Whenever we have courses and programs there is some confusion about Psycho-Social and Social-Psycho risk. They are NOT the same and certainly focus on very different things.
With all the recent interest in Psycho-Social risk it is worth explaining the distinction. The distinction is really about starting points.
Psycho-Social risk is about placing Psychology first in understanding the person and workplace and its implications for social meaning. Social-Psycho risk places the priority on social realities and then Psychological outcomes. We know this focus in SPoR as Socialitie.
The differences are explained in Figure 1. Psycho-Social Risk and Figure 2. Social-Psycho Risk
Figure 1. Psycho-Social Risk
Figure 2. Social-Psycho Risk
You can see between both sets of tables hold radical difference in focus, although there are relationships between both disciplines.
In the history of the risk and safety industry, there has been little focus on either of these disciplines. Indeed, most of the focus on Psychosocial risk (not hazards) has traditionally been tackled by HR, Organisational Leadership and Employment Law, NOT Safety. In the history of the safety industry, there has been simply no appetite globally for Socio-Psycho Risk. SPoR has been about for 20 years and more and there is simply no interest in it.
The amusing and recent focus by the safety industry on Psychosocial risk (through Standards and Codes of Practice) exposes the industry to the fact that it has no capability, curriculum, philosophy, history or skills to tackle the challenges it now faces. Indeed, Safety as the zero industry is one of the main contributors to toxicity in the workplace. Similarly, it is also the Regulators that similarly contribute to workplace toxicity. Just go to any construction site and watch what happens when you tell the workers Workcover is coming on site.
Wherever there is Zero there is brutalism and the Regulators also support this ideology (https://www.hrbconsulting.com.au/workplace/wp-content/uploads/2014/01/ZHAWLP-A4-Booklet-27092012.pdf).
The culture of safety (yes there is one), is understood by many in the workplace as an embuggerance, unprofessional, unethical and bloody-minded. This is evidenced by a special kind of brutalism that must hold a Spanish Inquisition into any injury, followed by increased policing, interrogation in seeking blame, followed by a multiplication of paperwork and bureaucratical gymnastics complete with special ‘word salad’ spin, so that nothing changes. Safety even gives awards for ‘’more of the same branded as ‘thought leadership’.
So, if you look at all the resources being thrown currently at Psychosocial Safety its: more paperwork, more work and less time to do what matters most (listening, conversations, walk arounds and people-centred attention).
Zero has been the global mantra for Safety for 6 years but has a much longer history spanning 35 years. There can be no vision for safety emerging from zero vision.
Safety is the zero industry that rejects fallibility, admires perfection and a host of mental-health disorders it seeks to normalise and declare as ‘good’. This zero view of the world is ably assisted by things like the Bradley Curve, Swiss-Cheese, Risk Matrices, Heinrich’s Pyramid etc. All of these concocted models dominate the culture of safety, its texts, curriculum, Body of Knowledge and cultural artefacts. Indeed, the nonsense James Reason concocted is often the starting point and focus of most safety texts (https://safetyrisk.net/no-good-reason-to-follow-reason/).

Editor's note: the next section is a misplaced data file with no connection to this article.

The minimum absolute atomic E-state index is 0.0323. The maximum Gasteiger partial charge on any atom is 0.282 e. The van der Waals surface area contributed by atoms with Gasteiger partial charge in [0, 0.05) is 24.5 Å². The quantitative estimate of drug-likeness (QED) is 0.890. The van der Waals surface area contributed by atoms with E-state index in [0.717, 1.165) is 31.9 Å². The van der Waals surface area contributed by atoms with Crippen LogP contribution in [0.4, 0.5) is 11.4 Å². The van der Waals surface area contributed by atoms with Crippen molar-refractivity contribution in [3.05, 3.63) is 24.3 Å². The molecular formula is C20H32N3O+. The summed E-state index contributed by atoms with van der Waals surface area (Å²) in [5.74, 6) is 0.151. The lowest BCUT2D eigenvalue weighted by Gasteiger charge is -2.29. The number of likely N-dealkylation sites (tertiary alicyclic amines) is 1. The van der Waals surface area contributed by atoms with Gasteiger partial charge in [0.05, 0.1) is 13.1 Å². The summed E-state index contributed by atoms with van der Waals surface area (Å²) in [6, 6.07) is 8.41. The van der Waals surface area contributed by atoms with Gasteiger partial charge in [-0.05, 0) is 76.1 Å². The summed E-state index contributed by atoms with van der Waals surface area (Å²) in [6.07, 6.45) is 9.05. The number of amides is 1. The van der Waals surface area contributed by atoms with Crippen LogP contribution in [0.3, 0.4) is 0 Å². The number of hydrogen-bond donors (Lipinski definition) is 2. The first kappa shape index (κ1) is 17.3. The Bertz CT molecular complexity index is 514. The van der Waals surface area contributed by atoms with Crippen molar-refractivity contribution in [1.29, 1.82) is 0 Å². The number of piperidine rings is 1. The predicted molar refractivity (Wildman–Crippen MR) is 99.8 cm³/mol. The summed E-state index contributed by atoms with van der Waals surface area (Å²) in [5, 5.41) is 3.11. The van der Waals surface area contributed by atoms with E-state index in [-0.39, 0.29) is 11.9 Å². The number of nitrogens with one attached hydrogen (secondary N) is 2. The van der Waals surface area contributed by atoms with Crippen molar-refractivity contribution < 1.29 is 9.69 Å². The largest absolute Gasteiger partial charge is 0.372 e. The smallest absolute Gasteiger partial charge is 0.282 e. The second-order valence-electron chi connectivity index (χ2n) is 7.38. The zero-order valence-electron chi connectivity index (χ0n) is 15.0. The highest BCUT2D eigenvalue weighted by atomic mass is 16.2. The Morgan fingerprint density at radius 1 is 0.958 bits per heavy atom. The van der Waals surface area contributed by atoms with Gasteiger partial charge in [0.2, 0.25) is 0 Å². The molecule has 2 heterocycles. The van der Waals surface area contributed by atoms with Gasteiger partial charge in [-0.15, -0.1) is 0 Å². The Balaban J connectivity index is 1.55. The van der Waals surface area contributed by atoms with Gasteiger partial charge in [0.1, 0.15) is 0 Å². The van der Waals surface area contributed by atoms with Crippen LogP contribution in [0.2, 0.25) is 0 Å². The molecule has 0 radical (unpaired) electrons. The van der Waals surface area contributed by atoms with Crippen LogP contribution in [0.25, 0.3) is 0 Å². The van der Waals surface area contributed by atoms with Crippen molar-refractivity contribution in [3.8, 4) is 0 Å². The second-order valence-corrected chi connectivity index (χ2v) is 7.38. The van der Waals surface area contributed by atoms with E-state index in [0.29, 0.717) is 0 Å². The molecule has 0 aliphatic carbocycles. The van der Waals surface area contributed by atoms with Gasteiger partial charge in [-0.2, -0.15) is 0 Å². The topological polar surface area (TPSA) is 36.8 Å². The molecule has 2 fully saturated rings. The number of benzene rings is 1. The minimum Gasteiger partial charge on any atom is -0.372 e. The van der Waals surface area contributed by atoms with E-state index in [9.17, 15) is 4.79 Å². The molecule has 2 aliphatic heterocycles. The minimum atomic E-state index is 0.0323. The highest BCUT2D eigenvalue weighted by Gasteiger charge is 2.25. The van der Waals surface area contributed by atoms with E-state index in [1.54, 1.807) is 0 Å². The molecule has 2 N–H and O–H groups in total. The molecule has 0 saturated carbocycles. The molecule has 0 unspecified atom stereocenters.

Similarly, the philosophies of engineering, behaviourism and positivism weigh down the industry so much so, that it even calls things ‘different’ when they are not. Even when declaring ‘difference’, nothing has moved in worldview, the ideology is the same, methods the same, systems the same just the spin is better.
How is any of this going to move Safety to help in Psychosocial Safety?
The sector remains consumed by systems, and alternate systems to the systems it tries to discredit as ‘bad systems’. Even when Safety uses language such as ‘human factors’ it is just more spin for more focus on humans as a ‘factor’ in a system. The preoccupation with measurement, mechanics, metrics and controls is the same. Even in Psychosocial safety the language is still about ‘controlling hazards’. You still will find nowhere in Safety an articulation of an ethic of personhood, care or helping. The focus remains on quanta. The curriculum of safety hasn’t moved in 50 years.
This initiative into Psychosocial Safety puts the safety industry completely as odds with Psycho-Social Safety and Social-Psycho Risk. But true to form Safety has this solved with a 4 day course (https://www.aihs.org.au/events/psychosocial-hazards-in-workplace).
Indeed, Safety doesn’t even have a language with which to engage with Psycho-Social Safety and Social-Psycho Risk. Nor does it understand what it means to be Transdisciplinary. This is why it uses the nonsense language of ‘’hazards’ (https://safetyrisk.net/the-language-of-hazards-and-psychosocial-mental-health/) to try and draw what is beyond itself into its narrow mono-disciplinary world. There is nothing in the AIHS BoK that steps outside of the safety bubble.
The language of ‘hazards’ is anathema to either Psycho-Social and Socio-Psycho Risk (https://safetyrisk.net/not-just-another-hazard/ ).
So, if you are interested in learning about Social-Psycho Risk the free Ethics Workshop is open for registrations, just email firstname.lastname@example.org
The workshop is positive, constructive and practical, providing tools and methods to help in understanding the nature of personhood and the humanising of risk.
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